Recent estimates suggest that one in five adults in the United States of America experience mental health issues each year; this is estimated to be approximately 51.5 million adults. Despite many individuals who might suffer from mental health issues, and perhaps be diagnosed with a mental health disorder, these same individuals may not seek psychological services when needed. The current study examined mental health stigma (i.e., public and self-stigma of mental health) and social-cognitive factors (i.e., attitudes, subjective norms, and perceived control) that might influence a person’s willingness to seek out psychological help. The Theory of Planned Behavior was used as a theoretical guide. The current study included 355 participants between the ages of 18 and 75. Results indicated that mental health stigma did not overall predict participants’ willingness to seek help; however, two of the social cognitive factors (subjective norms and perceived control) did predict willingness to seek help. We also analyzed these variables in relation to their order of effect. Findings suggest that public and self-stigma indirectly impacted the willingness to seek help through subjective norms and perceived control. This finding is important because it indicates that through this pathway, each of the variables does impact the willingness to seek help either directly or indirectly.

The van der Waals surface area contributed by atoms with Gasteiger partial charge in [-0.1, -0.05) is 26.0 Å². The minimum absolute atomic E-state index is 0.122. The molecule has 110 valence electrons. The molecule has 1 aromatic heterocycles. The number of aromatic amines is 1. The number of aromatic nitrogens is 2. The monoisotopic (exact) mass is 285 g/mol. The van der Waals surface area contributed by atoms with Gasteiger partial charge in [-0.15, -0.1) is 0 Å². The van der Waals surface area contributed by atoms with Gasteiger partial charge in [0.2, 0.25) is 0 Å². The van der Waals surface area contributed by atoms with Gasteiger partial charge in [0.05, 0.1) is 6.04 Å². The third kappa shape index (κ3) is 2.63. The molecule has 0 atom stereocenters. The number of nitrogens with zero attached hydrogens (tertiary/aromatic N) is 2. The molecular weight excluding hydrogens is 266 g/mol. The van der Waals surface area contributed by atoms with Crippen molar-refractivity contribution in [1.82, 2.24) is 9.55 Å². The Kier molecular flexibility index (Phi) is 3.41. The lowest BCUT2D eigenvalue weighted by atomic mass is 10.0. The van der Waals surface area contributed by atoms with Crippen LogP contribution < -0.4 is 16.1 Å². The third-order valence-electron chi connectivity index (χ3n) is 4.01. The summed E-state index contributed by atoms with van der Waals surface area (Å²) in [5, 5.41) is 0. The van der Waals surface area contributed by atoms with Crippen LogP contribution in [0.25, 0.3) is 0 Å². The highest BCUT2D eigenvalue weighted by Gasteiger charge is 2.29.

Juaneza, Bobbie and Whitaker, Whitney
"Mental Health Stigma and Social-Cognitive Factors Influence Behavioral Intentions to Seek Psychological Help,"
Academic Leadership Journal in Student Research: Vol. 6, Article 4.
Available at: https://scholars.fhsu.edu/aljsr/vol6/iss1/4